Nied was impressive enough to compel Tom Friend, who was covering the game for the New York Times, to write the following sentence:
“David Nied, sort of the Shaquille O’Neal of major league baseball, silenced the New York Mets here.”
As far as I can tell, Friend is comparing Nied to Shaquille O’Neal without irony. In order to give the analogy some context, let me remind you that at the time this article was written, O’Neal was in the midst of his rookie season with Orlando Magic. This was a season in which he averaged 23 points and 14 rebounds a game while doing things like this. O’Neal was an absolute force of nature who was not to be fucked with, and Friend’s willingness to compare him with David Nied says a great deal about the potential that lived inside of Nied.
Unfortunately for Nied, outdueling Dwight Gooden in his third start as a Rockie would prove to be the high point of his career. Sidelined by a series of injuries and a labor strike, Nied never became what so many thought he could have been. Nied retired quietly in March of 1997, after being traded to the Reds and optioned to the team’s AA affiliate. He had joined the Rockies as a potential force of nature, waiting to be unleashed. He left them like a gentle, almost imperceptible breeze.
The true sadness of David Nied’s story is that it doesn’t even qualify as a tragedy. You won’t ever hear Rockies fans grumble about David Nied and what could have been. Nobody will talk about the lost empire that Nied could have helped build with Todd Helton. Whenever a Rockies prospect struggles, you won’t read any “I hope this guy isn’t the next David Nied” columns in the local sports section. David Nied is a ghost. He may as well have evaporated right before my eyes along with the steam from the hot tub on that night in Arizona.
The un-tragedy of Nied’s career illuminates one of the crueler aspects of baseball. Unlike other sports, the game never slows down long enough for us to properly mourn those who left it before their time.
I have only recently become a serious fan of the NBA, and yet I can tell you all about the tragic falls of Sam Bowie, Kwame Brown, Penny Hardaway, Derrick Coleman and Len Bias. NBA fan bases are often defined by the ethereal monuments that they build in honor of those who should have been but never were. There is no doubt that Portland fans will still be talking about Greg Oden ten years from now. Christ, the greatest basketball blog of all time is named after one of these aborted superstars.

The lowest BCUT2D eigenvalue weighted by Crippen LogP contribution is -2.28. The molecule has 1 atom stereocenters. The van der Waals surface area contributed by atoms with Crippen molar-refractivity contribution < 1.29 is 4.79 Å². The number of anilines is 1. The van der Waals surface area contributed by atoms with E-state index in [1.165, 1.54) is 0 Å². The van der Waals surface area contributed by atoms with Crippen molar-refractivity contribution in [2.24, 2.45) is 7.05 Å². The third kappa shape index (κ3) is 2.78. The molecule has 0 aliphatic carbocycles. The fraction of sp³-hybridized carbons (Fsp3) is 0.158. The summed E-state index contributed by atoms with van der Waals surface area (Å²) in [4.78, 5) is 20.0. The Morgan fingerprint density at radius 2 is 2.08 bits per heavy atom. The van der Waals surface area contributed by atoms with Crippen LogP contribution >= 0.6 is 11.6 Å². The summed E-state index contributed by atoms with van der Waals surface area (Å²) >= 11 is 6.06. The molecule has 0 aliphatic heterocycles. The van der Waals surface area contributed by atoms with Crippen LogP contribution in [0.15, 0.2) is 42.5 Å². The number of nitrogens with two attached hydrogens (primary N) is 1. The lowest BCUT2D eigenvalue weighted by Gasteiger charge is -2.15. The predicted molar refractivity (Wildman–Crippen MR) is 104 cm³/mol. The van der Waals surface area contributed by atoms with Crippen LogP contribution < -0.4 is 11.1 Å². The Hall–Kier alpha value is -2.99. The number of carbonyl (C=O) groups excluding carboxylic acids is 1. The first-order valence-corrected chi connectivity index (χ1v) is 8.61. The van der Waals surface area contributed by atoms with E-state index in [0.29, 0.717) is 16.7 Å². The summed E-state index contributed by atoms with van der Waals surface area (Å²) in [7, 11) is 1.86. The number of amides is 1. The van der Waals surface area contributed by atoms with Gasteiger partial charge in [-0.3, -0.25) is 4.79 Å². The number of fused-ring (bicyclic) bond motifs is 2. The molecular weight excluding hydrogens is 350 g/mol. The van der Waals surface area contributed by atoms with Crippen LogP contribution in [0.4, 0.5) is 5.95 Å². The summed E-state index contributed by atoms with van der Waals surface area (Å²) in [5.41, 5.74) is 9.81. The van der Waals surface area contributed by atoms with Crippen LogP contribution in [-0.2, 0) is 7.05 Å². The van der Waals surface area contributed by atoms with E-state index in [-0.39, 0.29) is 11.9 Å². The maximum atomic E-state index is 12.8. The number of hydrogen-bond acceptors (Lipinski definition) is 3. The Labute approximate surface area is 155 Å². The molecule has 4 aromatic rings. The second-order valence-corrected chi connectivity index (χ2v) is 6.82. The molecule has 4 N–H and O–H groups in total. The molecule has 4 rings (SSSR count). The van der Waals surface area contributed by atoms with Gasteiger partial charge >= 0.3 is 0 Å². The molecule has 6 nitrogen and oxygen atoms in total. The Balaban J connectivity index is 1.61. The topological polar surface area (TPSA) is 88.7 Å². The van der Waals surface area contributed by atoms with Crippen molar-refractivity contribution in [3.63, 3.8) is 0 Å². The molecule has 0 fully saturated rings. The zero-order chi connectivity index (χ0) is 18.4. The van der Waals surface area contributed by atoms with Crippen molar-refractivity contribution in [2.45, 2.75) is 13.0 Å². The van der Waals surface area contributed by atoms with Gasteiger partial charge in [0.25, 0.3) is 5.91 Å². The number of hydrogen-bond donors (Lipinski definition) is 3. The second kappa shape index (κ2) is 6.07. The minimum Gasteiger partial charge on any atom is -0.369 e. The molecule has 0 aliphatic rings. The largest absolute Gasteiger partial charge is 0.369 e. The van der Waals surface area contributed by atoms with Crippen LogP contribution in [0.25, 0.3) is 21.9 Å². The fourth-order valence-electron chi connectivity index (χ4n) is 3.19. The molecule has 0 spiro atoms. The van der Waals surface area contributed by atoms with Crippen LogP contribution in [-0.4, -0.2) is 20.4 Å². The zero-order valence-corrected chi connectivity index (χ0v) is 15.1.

Some may call this tendency counterproductive and perhaps even a bit masochistic, but I find it to be rather beautiful. Each misty-eyed recollection of lost potential reminds us that the game is ultimately about the players, because they are what compels us to watch. We form personal connections with them as we become invested in their successes and failures, and when they flame out too soon it feels like an occasion for mourning. It’s this mourning that reminds us that our connection with them and others ever existed in the first place.
Baseball, however, has no time for eulogies and funeral pyres. A game that is so often defined by failure leaves no room to contemplate its impact. When someone like Nied fails so completely we have a hard time finding much to say about it because, well, failure is essentially what the game is designed to produce. Every day players are chewed up and spit out by the incredible degree of difficulty that the parameters of the game present, and then they are expected to wake up in the morning and do it all over again. Baseball is hard, and it’s supposed to do what it did to David Nied. His failure was nothing special.
I asked my brother if he remembered anything from that night in the hot tub with David Nied. His recollection was much different but just as hazy as mine. All we really agreed on was the fact that Nied was wearing that hideous gold chain.